6 Thinking Strategy # 5. Present reasons If Matt Ridley wanted to present reasons for claiming that ‘exchange’ drives all progress, he should have addressed the point raised by Bill Gates when he says, ‘Ridley fails to take into account the role of education, government, patents and science’. Had he successfully shown how ‘education, government, patents and science’ had a significant influence, his presentation would have been more convincing.

7 Thinking Strategy # 6. Produce evidence Here is the evidence presented by Ridley. ‘If you lived in a completely self-sufficient world, you would have to maintain a garden, feed a pig, fetch water from a nearby stream, gather firewood from the forest, wash your vegetables, catch a chicken, light a fire without matches, cook your dinner, prepare your bedding just to mention a few of your basic tasks.’ ‘On an average wage today, you would be able to earn the money to pay for your food in ten minutes a day, work less than an hour a day to pay for your clothes, work another hour or two to pay for the gas, electricity and fuel, work two hours to make your mortgage payment and another two hours to pay your taxes.’ To make this lifestyle possible, Ridley points out that you are trading your wages for the services of many people. That’s why he maintains that ‘trade’ makes possible today’s convenient lifestyle. This dramatic change in lifestyle is cause for optimism, Ridley claims.

8 Thinking Strategy # 7. Present the writer’s qualifications Matt Ridley Matt Ridley, is a British scientist, journalist and author. He has written several science books including the The Red Queen (1994), Genome (1999) and The Rational Optimist: How Prosperity Evolves (2010). In 2011, he won the Hayek Prize. He was recently elected a member of the American Academy of Arts and Sciences, and won the Julian Simon award in March 2012.

9 Thinking Strategy # 8. Address the interests of the readers Some critics claim, Ridley addresses the interests of the wealthy. George Monbiot, for example, claims that the rich and powerful “needn't worry about social or environmental issues, because these will sort themselves out if the market is liberated from government control. He tells them that they are right to assert that government should get off their backs and stop interfering with its pettifogging rules and regulations.” Ridley vehemently denies Monbiot’s accusation. I insists he does not preach what the rich want to hear.” He concludes by claiming “that economic liberty leads to greater opportunities for the poor to become less poor.” So, who are his readers... the rich, the middle class, the poor or a broad cross section?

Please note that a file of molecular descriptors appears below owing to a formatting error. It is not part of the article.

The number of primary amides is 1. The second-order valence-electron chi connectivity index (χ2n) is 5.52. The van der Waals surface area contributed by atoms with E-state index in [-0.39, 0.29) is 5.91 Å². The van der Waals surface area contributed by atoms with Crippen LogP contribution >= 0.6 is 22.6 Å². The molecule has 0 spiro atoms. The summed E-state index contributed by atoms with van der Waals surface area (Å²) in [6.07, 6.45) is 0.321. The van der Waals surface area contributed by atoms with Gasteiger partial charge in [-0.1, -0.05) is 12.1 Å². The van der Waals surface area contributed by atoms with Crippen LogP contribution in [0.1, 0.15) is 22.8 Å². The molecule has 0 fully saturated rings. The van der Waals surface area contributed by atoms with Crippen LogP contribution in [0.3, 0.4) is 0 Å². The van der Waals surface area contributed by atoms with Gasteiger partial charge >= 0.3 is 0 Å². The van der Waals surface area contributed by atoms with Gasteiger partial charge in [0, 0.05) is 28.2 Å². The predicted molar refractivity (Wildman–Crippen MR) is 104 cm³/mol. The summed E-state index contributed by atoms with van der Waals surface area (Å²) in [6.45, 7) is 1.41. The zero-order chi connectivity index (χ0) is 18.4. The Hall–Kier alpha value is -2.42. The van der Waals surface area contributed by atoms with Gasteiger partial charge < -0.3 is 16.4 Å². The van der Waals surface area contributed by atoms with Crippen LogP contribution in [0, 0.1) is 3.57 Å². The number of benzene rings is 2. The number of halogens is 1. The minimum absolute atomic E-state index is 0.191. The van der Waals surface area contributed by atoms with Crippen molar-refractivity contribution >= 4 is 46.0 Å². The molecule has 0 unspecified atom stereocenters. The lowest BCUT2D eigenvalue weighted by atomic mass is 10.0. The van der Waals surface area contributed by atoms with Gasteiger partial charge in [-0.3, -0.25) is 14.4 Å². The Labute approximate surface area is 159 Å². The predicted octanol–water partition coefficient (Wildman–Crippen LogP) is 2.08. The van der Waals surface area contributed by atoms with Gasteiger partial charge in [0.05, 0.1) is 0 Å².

10 These are some of the thinking strategies that good writers use to persuade their readers. 1.State a position 2.Analyse the issues 3.Challenge an opposing view 4.Declare a solution 5.Present reasons 6.Produce evidence 7.Present the writer’s qualifications 8.Address the interests of the readers Writers select the most effective strategies for every essay they write... they don’t use all eight strategies in every essay they write. So, whenever you write an essay, select the most effective thinking strategy to persuade your readers. And, remember not to use the strategies identified in Writing Tutor 15.

11 That’s all... thanks for listening. Try this … 1. At go to Writing and to Persuasion. Read the ESSAY and complete the template.www.sponsoravillage.ca 2. Write an essay using appropriate persuasion strategies. After you are pleased with your essay, edit it for grammar to create a reader’s draft. If you have any questions about the writing process, send them to Ask Dr. Otto at Enjoy your writing experience.